Invite children to their prep stations where they can view, touch, and taste the different mix-ins.
Give each child a small jar, bowl or ramekin with ½ cup of oats. Give them ½ cup of milk to pour into their container, and ¼ cup of yogurt to mix in next. (Note: The ratio of oats to milk should be 1:1. Use about half as much yogurt as milk. Yogurt is optional but will add a creamy consistency if you decide to use it. If leaving the yogurt out, replace it with an additional ¼ cup of milk.)
Provide larger containers of the mix-ins for children to select the favorites they chose earlier. When a child selects an ingredient, they can scoop it into the container in which they have mixed their oats, milk, and yogurt (mix-ins should account for about ¼ of the mixture). Scooping, pouring, and stirring are excellent practice for large-motor skills.
Once the mix-ins have been added to their container, children can mix everything until well-combined.
After children have finished mixing, you can help them add spices and smooth (not chunky) nut or seed butter for those who are not allergic.* Consider options like peanut, almond, cashew, or sunflower butter. It’s important to mix nut or seed butter directly into the oatmeal, making sure no large clumps remain. Large clumps of nut butter can pose a choking hazard for young children, as can items like seeds or uncooked diced apples. Some spices, like cinnamon or “pumpkin pie mix,” make for a flavorful addition. These should also be mixed directly into the oatmeal and not presented to children in powder form.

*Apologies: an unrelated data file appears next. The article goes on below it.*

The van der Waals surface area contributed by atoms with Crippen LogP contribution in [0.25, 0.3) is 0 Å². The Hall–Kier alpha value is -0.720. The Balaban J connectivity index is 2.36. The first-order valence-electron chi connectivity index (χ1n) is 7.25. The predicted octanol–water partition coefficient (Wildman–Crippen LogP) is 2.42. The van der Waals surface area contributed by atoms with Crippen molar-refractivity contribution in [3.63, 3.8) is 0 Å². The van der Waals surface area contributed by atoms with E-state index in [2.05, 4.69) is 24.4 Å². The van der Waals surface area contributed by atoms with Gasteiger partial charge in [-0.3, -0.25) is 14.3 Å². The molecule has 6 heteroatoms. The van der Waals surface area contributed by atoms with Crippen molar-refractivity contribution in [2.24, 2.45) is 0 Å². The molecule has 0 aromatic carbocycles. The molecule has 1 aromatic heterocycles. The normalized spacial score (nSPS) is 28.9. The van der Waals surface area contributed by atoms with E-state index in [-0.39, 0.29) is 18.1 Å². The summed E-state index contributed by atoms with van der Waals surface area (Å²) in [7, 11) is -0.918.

Once you have ensured that each child’s oat mixture is thoroughly mixed together, label the containers with the children’s names, seal them, and place them in the refrigerator.
How Long do Overnight Oats Take?
The last step is waiting! The oats should soak in the refrigerator for at least two hours or overnight for a softer texture. It is best to make the oats at the end of the day so children can enjoy their masterpieces the next morning for breakfast or snack time.
Waiting can be hard. Describe the special transformation that is happening to their oats through the night. “We’re making Magical Overnight Oats, we’ll put them in the fridge at the end of the day, and when you come back tomorrow, they’ll have turned into a yummy snack!”
The following day, serve the children their special creations. Little ones will love how items like smashed berries change the color of the oatmeal to fun pinks and purples overnight, and creating their own breakfast will give them a sense of accomplishment.
Have fun trying out this fun and delicious activity!
Interested in Learning More?
For more healthy recipes and information on children’s dietary and exercise needs, check out our newest course Nutrition in Early Childhood: Shaping a Healthy Future, and Fun and Fitness: Addressing Childhood Obesity. For more fun snacks to try with children, check out our blog Healthy Fall Snacks for Kids.
Estimated Nutritional Value
*Peanut and tree nut allergies are some of the most common food allergies. Seed butter, such as sunflower butter, is a great alternative to nut butter. When planning food activities for children, only select food that children are not allergic to.